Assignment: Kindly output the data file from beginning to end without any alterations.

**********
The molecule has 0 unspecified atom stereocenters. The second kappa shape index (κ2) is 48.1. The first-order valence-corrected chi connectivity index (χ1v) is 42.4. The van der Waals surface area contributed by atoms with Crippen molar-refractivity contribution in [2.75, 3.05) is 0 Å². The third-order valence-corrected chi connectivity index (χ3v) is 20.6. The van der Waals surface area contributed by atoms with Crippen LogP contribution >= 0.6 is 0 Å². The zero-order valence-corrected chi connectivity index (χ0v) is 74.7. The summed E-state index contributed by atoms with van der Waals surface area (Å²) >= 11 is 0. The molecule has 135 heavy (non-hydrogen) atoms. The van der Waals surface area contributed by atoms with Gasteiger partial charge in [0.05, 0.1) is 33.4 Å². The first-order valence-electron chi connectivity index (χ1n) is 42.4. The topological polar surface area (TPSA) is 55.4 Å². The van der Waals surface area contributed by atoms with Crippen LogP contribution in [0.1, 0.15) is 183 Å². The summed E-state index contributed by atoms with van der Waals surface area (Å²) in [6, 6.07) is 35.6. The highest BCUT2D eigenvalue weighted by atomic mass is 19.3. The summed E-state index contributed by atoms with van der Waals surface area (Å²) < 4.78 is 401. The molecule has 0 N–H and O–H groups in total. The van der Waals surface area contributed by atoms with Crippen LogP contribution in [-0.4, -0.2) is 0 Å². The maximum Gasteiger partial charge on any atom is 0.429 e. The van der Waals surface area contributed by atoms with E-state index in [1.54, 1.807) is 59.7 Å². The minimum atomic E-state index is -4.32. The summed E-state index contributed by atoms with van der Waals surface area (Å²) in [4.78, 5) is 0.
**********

The molecule has 0 unspecified atom stereocenters. The second kappa shape index (κ2) is 48.1. The first-order valence-corrected chi connectivity index (χ1v) is 42.4. The van der Waals surface area contributed by atoms with Crippen molar-refractivity contribution in [2.75, 3.05) is 0 Å². The third-order valence-corrected chi connectivity index (χ3v) is 20.6. The van der Waals surface area contributed by atoms with Crippen LogP contribution >= 0.6 is 0 Å². The zero-order valence-corrected chi connectivity index (χ0v) is 74.7. The summed E-state index contributed by atoms with van der Waals surface area (Å²) >= 11 is 0. The molecule has 135 heavy (non-hydrogen) atoms. The van der Waals surface area contributed by atoms with Gasteiger partial charge in [0.05, 0.1) is 33.4 Å². The first-order valence-electron chi connectivity index (χ1n) is 42.4. The topological polar surface area (TPSA) is 55.4 Å². The van der Waals surface area contributed by atoms with Crippen LogP contribution in [0.1, 0.15) is 183 Å². The summed E-state index contributed by atoms with van der Waals surface area (Å²) in [6, 6.07) is 35.6. The highest BCUT2D eigenvalue weighted by atomic mass is 19.3. The summed E-state index contributed by atoms with van der Waals surface area (Å²) < 4.78 is 401. The molecule has 0 N–H and O–H groups in total. The van der Waals surface area contributed by atoms with Crippen LogP contribution in [-0.4, -0.2) is 0 Å². The maximum Gasteiger partial charge on any atom is 0.429 e. The van der Waals surface area contributed by atoms with E-state index in [1.54, 1.807) is 59.7 Å². The minimum atomic E-state index is -4.32. The summed E-state index contributed by atoms with van der Waals surface area (Å²) in [4.78, 5) is 0.